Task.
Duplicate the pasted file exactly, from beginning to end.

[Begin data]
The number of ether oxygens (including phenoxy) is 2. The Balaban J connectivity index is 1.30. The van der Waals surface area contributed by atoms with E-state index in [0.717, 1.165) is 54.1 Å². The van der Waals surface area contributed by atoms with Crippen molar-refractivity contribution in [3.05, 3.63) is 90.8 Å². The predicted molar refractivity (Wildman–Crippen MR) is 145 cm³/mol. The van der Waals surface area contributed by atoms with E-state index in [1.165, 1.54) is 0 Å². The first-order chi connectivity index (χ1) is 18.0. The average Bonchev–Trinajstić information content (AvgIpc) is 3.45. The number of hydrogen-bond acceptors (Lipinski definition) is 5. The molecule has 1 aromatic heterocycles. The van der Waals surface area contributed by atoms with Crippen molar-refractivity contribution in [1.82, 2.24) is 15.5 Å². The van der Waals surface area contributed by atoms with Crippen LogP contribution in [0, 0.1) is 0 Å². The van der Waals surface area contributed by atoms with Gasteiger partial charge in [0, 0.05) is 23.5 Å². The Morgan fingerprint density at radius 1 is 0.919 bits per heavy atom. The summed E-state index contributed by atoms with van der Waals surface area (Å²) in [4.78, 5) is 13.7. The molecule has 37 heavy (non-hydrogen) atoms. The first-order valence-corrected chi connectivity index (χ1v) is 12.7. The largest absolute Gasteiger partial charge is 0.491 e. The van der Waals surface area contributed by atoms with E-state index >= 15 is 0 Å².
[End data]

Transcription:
The number of ether oxygens (including phenoxy) is 2. The Balaban J connectivity index is 1.30. The van der Waals surface area contributed by atoms with E-state index in [0.717, 1.165) is 54.1 Å². The van der Waals surface area contributed by atoms with Crippen molar-refractivity contribution in [3.05, 3.63) is 90.8 Å². The predicted molar refractivity (Wildman–Crippen MR) is 145 cm³/mol. The van der Waals surface area contributed by atoms with E-state index in [1.165, 1.54) is 0 Å². The first-order chi connectivity index (χ1) is 18.0. The average Bonchev–Trinajstić information content (AvgIpc) is 3.45. The number of hydrogen-bond acceptors (Lipinski definition) is 5. The molecule has 1 aromatic heterocycles. The van der Waals surface area contributed by atoms with Crippen molar-refractivity contribution in [1.82, 2.24) is 15.5 Å². The van der Waals surface area contributed by atoms with Crippen LogP contribution in [0, 0.1) is 0 Å². The van der Waals surface area contributed by atoms with Gasteiger partial charge in [0, 0.05) is 23.5 Å². The Morgan fingerprint density at radius 1 is 0.919 bits per heavy atom. The summed E-state index contributed by atoms with van der Waals surface area (Å²) in [4.78, 5) is 13.7. The molecule has 37 heavy (non-hydrogen) atoms. The first-order valence-corrected chi connectivity index (χ1v) is 12.7. The largest absolute Gasteiger partial charge is 0.491 e. The van der Waals surface area contributed by atoms with E-state index >= 15 is 0 Å².